Another dog after rehoming.

(8 Posts)
Dontgiveamonkeys1350 Fri 13-Sep-19 22:02:25

let me explain. About four years ago I had a springer spaniel. This dog was my world. I picked a springer as I was an avid walker. Loved dogs. Was so interested in the training side of owning dogs.

I would take him out to the woods every day. I would train him in the woods. We did training everyday. Brain training all the time.

The problem was he was nervous and turned nervous aggressive. I paid for a behaviourist to come In and help me. I worked closely with the vet to see if we could turn him around as I refused to give up on him.

He slowly got worse and worse. No matter what I did. What I read. Who I asked for help he got worse. The point where I realised that I just wasn’t enough to help him was when he jumped off the sofa one day. Ran across the room and went for my sons neck. No provocation on my sons part ( he was 11 at the time and nowhere near him ).

The vets suggest putting him to sleep and so did the behaviourist.
I refused and spoke to loads of people. Eventually I found a specialist shelter that had a behaviourist that would take him on and work with him one to one to see what they could do. I wanted to give him a chance with a professional before all was lost.
As far as I know he was rehomed after a about six months to someone who knew what they were doing.
I did everything in my power to help him.

Now after four years I miss having a dog so much I have so much time and energy to put into another dog.
But. I’m worried. What if I got another dog and the same thing happened again. I couldn’t go through that again ever. It killed me.
If you have rehomed a dog would u get another one? I’m scared that I will start off worried and that the dog will pick that up and then we start the cycle all over again.
My springer I had from a puppy and was nervous when I got him.
I just don’t know what to do.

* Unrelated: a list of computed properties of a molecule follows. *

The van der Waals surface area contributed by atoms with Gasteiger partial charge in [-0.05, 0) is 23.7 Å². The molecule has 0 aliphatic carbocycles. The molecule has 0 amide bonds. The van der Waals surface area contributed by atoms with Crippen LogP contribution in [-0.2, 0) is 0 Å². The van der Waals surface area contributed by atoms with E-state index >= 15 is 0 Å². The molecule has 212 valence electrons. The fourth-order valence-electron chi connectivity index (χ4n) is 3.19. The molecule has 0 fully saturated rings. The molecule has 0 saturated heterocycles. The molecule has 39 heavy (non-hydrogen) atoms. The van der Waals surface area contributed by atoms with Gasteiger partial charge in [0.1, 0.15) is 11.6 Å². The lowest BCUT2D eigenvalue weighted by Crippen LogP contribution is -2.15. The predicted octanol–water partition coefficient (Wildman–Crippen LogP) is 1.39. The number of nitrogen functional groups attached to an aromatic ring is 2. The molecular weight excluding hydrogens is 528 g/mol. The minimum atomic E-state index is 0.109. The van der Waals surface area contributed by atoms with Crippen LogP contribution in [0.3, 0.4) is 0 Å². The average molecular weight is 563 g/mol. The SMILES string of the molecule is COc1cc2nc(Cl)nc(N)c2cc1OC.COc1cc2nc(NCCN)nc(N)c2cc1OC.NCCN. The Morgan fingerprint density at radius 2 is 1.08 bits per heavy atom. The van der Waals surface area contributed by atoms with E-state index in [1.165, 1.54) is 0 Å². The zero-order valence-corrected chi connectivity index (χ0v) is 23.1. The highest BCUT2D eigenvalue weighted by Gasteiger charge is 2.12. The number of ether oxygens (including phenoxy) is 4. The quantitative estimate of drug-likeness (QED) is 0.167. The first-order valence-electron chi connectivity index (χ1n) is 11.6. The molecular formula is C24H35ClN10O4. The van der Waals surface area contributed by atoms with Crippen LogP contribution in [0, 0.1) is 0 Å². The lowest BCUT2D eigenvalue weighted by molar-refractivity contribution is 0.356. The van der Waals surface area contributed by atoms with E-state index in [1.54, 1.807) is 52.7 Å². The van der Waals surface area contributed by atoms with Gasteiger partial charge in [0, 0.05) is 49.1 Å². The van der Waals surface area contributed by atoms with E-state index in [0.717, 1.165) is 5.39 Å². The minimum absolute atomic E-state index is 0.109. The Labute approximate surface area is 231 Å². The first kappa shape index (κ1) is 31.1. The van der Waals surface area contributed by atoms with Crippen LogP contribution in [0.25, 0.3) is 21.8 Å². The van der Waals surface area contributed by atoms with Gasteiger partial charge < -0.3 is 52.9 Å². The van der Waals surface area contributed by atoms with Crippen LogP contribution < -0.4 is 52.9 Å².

OP’s posts: |
Ylvamoon Fri 13-Sep-19 23:00:46

02Dontgiveamonkeys1350 - I was in your shoes once. And yes, absolutely get an other dog! Maybe try a different breed / type or take in a rescue... think about all the things you did well with training. The type of home you can offer a dog.

My story: I had a Parson Terrier from pup. Like your dog, he was everything I wanted in a dog... I trained him to a high level for agility. He was fast and clever, a real natural no problems during training/ competing. Yet he was unpredictable when out and about & would randomly pick fights with other dogs. I could not have him off lead. Then, along came DC1, to start with he was fine, but as DC grew and started walking, the dog tried to avoid DC by walking away with a very low growl. Although he never touched DC, the dog clearly didn't like DC and growling got worse. My gut feeling was to keep them separate. Which was no fun in an small open plan home. I just didn't want to take the risk with growing DC and re homed the dog. (He went to a childless agility home.)
I have done a lot of research and the unpredictable nature of the dog was well known amongst breeders for his bloodline - excellent working stock!
I have had different type of dogs since. My criteria for a dog had changed, yes, I still want a clever easy to train dog. But I avoid certain types, I go with mainly companion/ utility dogs. I also have rescued and rehabilitated breed dogs. I feel I have given something back.
I love my dogs and can't imagine being without them.

Moominfan Fri 13-Sep-19 23:04:57